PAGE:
Three judges on the U.S. Circuit Court of Appeals for the District of Columbia have struck down an EPA rule made during the Trump administration that allowed a higher level of ethanol in gasoline during summer months. They said that Congress did not intend for the blend to allow for more than 10% ethanol. The Associated Press has the story:
Appeals court limits the amount of ethanol allowed in gas to 10%
DES MOINES, Iowa (AP) — A federal appeals court on Friday threw out a Trump-era Environmental Protection Agency rule change that allowed for the sale of a 15% ethanol gasoline blend in the summer months.
The decision deals a significant blow to the ethanol industry and corn farmers who grow the crop from which the fuel additive is made. They had anticipated increased ethanol demand through year-round sales of the higher blend.
Most gasoline sold in the U.S. today is blended with 10% ethanol. Corn farmers and ethanol refiners have pushed for the government to allow the widespread sale of a 15% ethanol blend.
The Trump administration made the change to fulfill a campaign promise to Midwest farmers. The EPA under President Donald Trump announced the change in May 2019, ending a summer ban on the E15 blend. Provisions of the Clean Air Act have prohibited the sale of certain fuels with a higher volatility from June 1 through Sept. 15 to limit smog. Congress has allowed 10% ethanol, and the EPA in its 2019 ruling revised the interpretation of the exemption to federal law to include the 15% ethanol blend.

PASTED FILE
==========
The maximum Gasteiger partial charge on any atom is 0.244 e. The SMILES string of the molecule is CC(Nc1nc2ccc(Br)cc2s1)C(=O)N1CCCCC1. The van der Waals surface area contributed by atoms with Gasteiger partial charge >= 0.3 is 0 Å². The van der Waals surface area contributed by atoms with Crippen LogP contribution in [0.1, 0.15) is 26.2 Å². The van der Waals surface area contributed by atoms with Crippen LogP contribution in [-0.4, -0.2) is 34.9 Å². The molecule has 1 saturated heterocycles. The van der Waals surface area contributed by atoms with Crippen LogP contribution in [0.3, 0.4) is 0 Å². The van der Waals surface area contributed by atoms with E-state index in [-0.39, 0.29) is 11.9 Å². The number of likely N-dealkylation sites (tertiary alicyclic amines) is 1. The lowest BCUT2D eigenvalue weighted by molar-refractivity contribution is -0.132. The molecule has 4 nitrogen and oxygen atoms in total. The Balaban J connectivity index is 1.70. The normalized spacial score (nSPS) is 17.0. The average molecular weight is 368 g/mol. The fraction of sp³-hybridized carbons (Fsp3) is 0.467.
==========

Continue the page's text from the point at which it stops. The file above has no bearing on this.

Ethanol supporters contend that using more of the corn-based renewable fuel is better for the environment and helps meet federal climate change goals.
Three judges on the U.S. Circuit Court of Appeals for the District of Columbia issued Friday’s decision. They said it’s clear from federal law that Congress balanced “wide-ranging economic, energy-security, and geopolitical implications” and that the wording of the law “reflects a compromise, not simply a desire to maximize ethanol production at all costs.” They concluded Congress did not intend to allow ethanol blends higher than 10% to be widely sold year-round. They said the EPA overstepped its authority.
The American Fuel & Petrochemical Manufacturers, the trade group for the petroleum industry that challenged the EPA decision, said the court simply followed government’s interpretation of the law in effect for 30 years.
‘No ambiguity in statute’
“There is no ambiguity in statute and the previous administration’s reinterpretation overstepped the will of Congress,” said AFPM President and CEO Chet Thompson.
The Iowa Corn Growers Association said it will continue to work with the Biden administration, Congress and state officials to maintain consumer access to E15 year-round.
“It does not make sense to reinstate barriers that could inhibit market access to a cleaner-burning fuel choice that combats climate change,” said Carl Jardon, a farmer from Randolph, Iowa, and president of the Iowa Corn Growers Association.
The decision is the second major court defeat for the ethanol industry in a week. On June 25, the U.S. Supreme Court said some petroleum refiners may exempt themselves from requirements to blend ethanol into the gasoline they produce, further cutting into the amount of ethanol blended into the national fuel supply.
Ethanol supporters could ask the full D.C. Circuit Court to review the decision of the three-judge panel. They also could ask Congress to change the law to allow for year around E15 sales.
The industry is hoping this year’s sales will not be curtailed because by the time the court issues its mandate and the EPA is required to comply most of the summer season will have passed.
This is the third summer E15 sales have been allowed and there were indications sales were increasing. Sales jumped 24% in Iowa from 2019 to 2020, surpassing 60.5 million gallons in 2020, the Renewable Fuels Association reported. That increase was despite a 14% drop in the state’s overall petroleum consumption from 2019 levels due to fewer people driving because of he coronavirus pandemic.
By DAVID PITT